Laws, funding a step forward in mental health fight


Amid calls for more funding and services to help address the growing mental heath crisis in America’s youth and teenagers, officials at Children’s Hospital Colorado say progress was made in 2022.

While dealing with the crisis is going to be a marathon to develop effective change to an outdated system, Zach Zaslow, director of government relations at Children’s Hospital Colorado, said the Colorado General Assembly and lawmakers in Washington are starting to listen.

At the state level, Zaslow said, Colorado earmarked $450 million of American Rescue Plan Act funding.

“This is a big step because we have to make sure children and youth are getting their fair share,” he said. “Some of these funds will go to schools, improving the workforce, therapy and foster care.”

At the national level, Zaslow said, some laws being introduced can make a big impact on helping an overwhelmed system that only got worse after the COVID pandemic started in 2020.

A bill Zaslow said shows promise is Senate Bill 4472, the Health Care Capacity for Pediatric Mental Health Act, introduced by Sens. Bob Casey, a Democrat from Pennsylvania, and Bill Cassidy, a Republican from Louisiana.

According to the Centers for Disease Control and Prevention, or CDC, 1 in 5 children and adolescents experience mental health issues each year. Between the years 2016 and 2020, emergency room visits for children’s mental health more than doubled in the U.S.

Senate Bill 4472 looks to address the struggling system by including critical investments that will bolster the pediatric mental health workforce and improve the availability of a full continuum care for kids.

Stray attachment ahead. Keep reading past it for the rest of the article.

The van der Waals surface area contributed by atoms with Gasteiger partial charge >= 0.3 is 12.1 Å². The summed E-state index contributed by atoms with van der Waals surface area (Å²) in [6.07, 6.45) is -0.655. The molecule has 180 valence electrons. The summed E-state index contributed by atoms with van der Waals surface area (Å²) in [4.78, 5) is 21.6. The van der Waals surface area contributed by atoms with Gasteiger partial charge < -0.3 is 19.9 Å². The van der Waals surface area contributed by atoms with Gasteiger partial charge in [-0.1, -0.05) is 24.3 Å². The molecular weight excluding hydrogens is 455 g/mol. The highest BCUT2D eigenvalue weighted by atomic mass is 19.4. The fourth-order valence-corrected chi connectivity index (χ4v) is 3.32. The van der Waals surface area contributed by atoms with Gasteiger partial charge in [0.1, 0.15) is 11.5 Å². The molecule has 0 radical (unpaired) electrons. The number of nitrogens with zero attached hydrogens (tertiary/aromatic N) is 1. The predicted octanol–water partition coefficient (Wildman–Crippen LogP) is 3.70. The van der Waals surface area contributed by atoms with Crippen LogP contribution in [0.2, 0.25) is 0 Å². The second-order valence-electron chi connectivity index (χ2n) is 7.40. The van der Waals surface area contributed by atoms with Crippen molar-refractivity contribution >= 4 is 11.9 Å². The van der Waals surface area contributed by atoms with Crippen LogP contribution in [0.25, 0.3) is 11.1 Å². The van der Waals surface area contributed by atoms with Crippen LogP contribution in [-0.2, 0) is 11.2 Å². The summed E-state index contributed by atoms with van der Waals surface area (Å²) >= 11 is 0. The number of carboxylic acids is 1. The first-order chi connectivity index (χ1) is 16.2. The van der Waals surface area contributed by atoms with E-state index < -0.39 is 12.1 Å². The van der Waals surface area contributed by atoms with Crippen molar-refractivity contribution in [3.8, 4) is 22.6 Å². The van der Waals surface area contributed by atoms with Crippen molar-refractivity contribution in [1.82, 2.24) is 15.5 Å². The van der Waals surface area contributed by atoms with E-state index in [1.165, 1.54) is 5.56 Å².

Zaslow said the bill will go a long way in helping improve capacity issues and mental health facilities.

In Colorado, Zaslow described a system that is at capacity in its ability to treat youth and teenagers dealing with mental illness.

For example, 17-year-old Emma Warford was diagnosed with an eating disorder in 2021. With her condition at critical levels, doctors recommended she be admitted to a clinic that specializes in treating eating disorders.

Colorado’s centers were full. Warford was sent to Washington state to get critical treatment.

Zaslow said with the health care system lagging in properly recognizing and treating mental health, youth like Warford either have to be sent out of state or never get treatment at all.

The House, HR 7236 aims to expand availability of mental, emotional and behavioral health services under the Medicaid program.

While in its early stages, Zaslow said, this bill also shows promise.


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